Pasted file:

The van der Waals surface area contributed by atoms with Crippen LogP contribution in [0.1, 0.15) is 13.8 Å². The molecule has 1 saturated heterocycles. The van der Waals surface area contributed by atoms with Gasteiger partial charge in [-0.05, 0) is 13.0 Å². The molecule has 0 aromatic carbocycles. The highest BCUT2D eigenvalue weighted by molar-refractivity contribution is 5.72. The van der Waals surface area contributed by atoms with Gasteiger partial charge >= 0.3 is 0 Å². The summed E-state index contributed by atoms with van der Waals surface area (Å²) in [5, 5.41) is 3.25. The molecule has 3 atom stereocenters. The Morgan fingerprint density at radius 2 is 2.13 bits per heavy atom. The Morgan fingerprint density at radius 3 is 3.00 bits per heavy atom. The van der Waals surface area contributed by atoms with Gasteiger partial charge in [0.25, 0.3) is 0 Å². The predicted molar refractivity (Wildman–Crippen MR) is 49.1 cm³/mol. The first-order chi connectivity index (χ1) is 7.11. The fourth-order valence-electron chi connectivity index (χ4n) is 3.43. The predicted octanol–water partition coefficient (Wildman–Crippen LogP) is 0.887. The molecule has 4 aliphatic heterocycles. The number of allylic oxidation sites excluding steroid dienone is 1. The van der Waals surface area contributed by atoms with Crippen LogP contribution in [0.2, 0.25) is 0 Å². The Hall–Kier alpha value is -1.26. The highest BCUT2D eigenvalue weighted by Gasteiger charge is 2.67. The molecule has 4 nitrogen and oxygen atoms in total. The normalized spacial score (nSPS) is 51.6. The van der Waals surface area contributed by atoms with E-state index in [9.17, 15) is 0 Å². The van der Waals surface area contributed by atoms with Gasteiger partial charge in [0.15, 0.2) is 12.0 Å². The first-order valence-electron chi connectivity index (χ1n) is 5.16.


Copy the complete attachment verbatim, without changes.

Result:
The van der Waals surface area contributed by atoms with Crippen LogP contribution in [0.1, 0.15) is 13.8 Å². The molecule has 1 saturated heterocycles. The van der Waals surface area contributed by atoms with Gasteiger partial charge in [-0.05, 0) is 13.0 Å². The molecule has 0 aromatic carbocycles. The highest BCUT2D eigenvalue weighted by molar-refractivity contribution is 5.72. The van der Waals surface area contributed by atoms with Gasteiger partial charge >= 0.3 is 0 Å². The summed E-state index contributed by atoms with van der Waals surface area (Å²) in [5, 5.41) is 3.25. The molecule has 3 atom stereocenters. The Morgan fingerprint density at radius 2 is 2.13 bits per heavy atom. The Morgan fingerprint density at radius 3 is 3.00 bits per heavy atom. The van der Waals surface area contributed by atoms with Gasteiger partial charge in [0.25, 0.3) is 0 Å². The predicted molar refractivity (Wildman–Crippen MR) is 49.1 cm³/mol. The first-order chi connectivity index (χ1) is 7.11. The fourth-order valence-electron chi connectivity index (χ4n) is 3.43. The predicted octanol–water partition coefficient (Wildman–Crippen LogP) is 0.887. The molecule has 4 aliphatic heterocycles. The number of allylic oxidation sites excluding steroid dienone is 1. The van der Waals surface area contributed by atoms with Crippen LogP contribution in [0.2, 0.25) is 0 Å². The Hall–Kier alpha value is -1.26. The highest BCUT2D eigenvalue weighted by Gasteiger charge is 2.67. The molecule has 4 nitrogen and oxygen atoms in total. The normalized spacial score (nSPS) is 51.6. The van der Waals surface area contributed by atoms with E-state index in [9.17, 15) is 0 Å². The van der Waals surface area contributed by atoms with Gasteiger partial charge in [0.15, 0.2) is 12.0 Å². The first-order valence-electron chi connectivity index (χ1n) is 5.16.